Jon M. Huntsman Sr., the billionaire chemical-industry magnate who wrote in his 2014 memoir, "I desire to leave this world as I entered it - barefoot and broke," is this year's recipient of the Franklin Institute's Bower Award for business leadership.
The institute on the Benjamin Franklin Parkway is known for its prestigious science prizes.
Each year, though, the institute also recognizes a national business leader who transformed a company or industry, and was a generous philanthropist. Past winners include Microsoft's Bill Gates, Cisco's John Chambers, and Intel cofounder Gordon Moore.
Huntsman, 77, seems to be one of the more curious choices. He's best known for commercializing the polystyrene egg container and the clamshell plastic box for Big Macs - which, though mundane, revolutionized fast-food packaging in the mid-1970s, as Burger King, Hardee's, Burger Chef, and other chains copied McDonald's Corp. with clamshell boxes that kept burgers hotter longer and didn't leak.
"In my way of thinking," Huntsman said Monday from his company's headquarters in Salt Lake City, "the world was my oyster and there were thousands of products that could be developed."
He recalled walking through supermarkets in the late 1960s and 1970s and looking at products packaged in paper, cardboard, or glass that could be repackaged in plastic. "I was always on the hunt," he said.
Huntsman sold the plastics-packaging company and over the subsequent decades built a global specialty chemical conglomerate, Huntsman Corp., which is expected to reach $15 billion in global sales in 2015. The company has 16,000 full-time employees and 18,000 contract employees.
But business hasn't been his only passion. Huntsman, who was raised in Idaho, served in the Nixon White House in the early 1970s. A son, Jon Jr., was a two-term governor of Utah and ambassador to China who ran for president as a Republican in 2012.
Over the last 20 years, the elder Huntsman estimates, he has given to charities or nonprofits $1.4 billion through his company or family entities. The biggest recipient of his philanthropic largesse has been the Huntsman Cancer Institute at the University of Utah, which focuses its projects on genetic cancer research.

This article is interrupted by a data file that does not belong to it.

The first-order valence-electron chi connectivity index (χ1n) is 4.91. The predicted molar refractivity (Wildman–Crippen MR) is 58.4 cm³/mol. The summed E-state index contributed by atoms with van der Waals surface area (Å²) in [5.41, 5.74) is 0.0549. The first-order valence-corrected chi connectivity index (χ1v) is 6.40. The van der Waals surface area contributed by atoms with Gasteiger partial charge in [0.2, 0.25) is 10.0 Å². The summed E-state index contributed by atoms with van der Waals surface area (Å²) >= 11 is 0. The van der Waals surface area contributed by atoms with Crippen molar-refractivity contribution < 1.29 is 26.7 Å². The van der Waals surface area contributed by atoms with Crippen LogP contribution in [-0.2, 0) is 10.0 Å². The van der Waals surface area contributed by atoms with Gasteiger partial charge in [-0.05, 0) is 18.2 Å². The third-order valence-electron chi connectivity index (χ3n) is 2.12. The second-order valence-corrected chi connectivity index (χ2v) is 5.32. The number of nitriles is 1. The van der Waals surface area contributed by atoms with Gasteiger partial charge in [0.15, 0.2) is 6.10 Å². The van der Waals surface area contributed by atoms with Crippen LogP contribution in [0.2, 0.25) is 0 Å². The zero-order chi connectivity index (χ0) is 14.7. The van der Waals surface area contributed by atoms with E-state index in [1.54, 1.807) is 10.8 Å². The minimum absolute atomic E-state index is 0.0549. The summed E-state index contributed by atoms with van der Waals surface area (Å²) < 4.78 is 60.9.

Huntsman also has been generous with his alma mater, the University of Pennsylvania, which he attended in the 1950s on a scholarship. He has given $50 million to the university. His name graces the Wharton School's biggest and newest building.
In 1998, Mayor Ed Rendell awarded Huntsman the Philadelphia Business Leadership Award for his financial support of Wharton.
Huntsman said of the Philadelphia Business Leadership Award and the Franklin Institute honor: "It's a little déjà vu. To be honest, I don't know what I did for either one of them."
As for his future philanthropy, Huntsman says he expects to distribute about $1 billion more. "I don't want to have a will or a large fund of money for other people to distribute," he said.
Married to wife Karen for 55 years, they boast a very large family - nine children, 56 grandchildren, and 13 great-grandchildren. In recent years, doctors have treated him for a degenerative joint disease, and he recently published a memoir, Barefoot to Billionaire: Reflections on a Life's Work and a Promise to Cure Cancer.
"Mr. Huntsman is a remarkable individual who really goes under the radar," said Don Morel, chairman of the board of trustees of the Franklin Institute.
The Franklin Institute will hold its annual awards gala April 23, handing out six Benjamin Franklin Awards for science, a Bower prize for science, and the Bower award for business leadership. About 600 to 800 people usually attend the event; tickets begin at $750.
Huntsman said he plans on attending.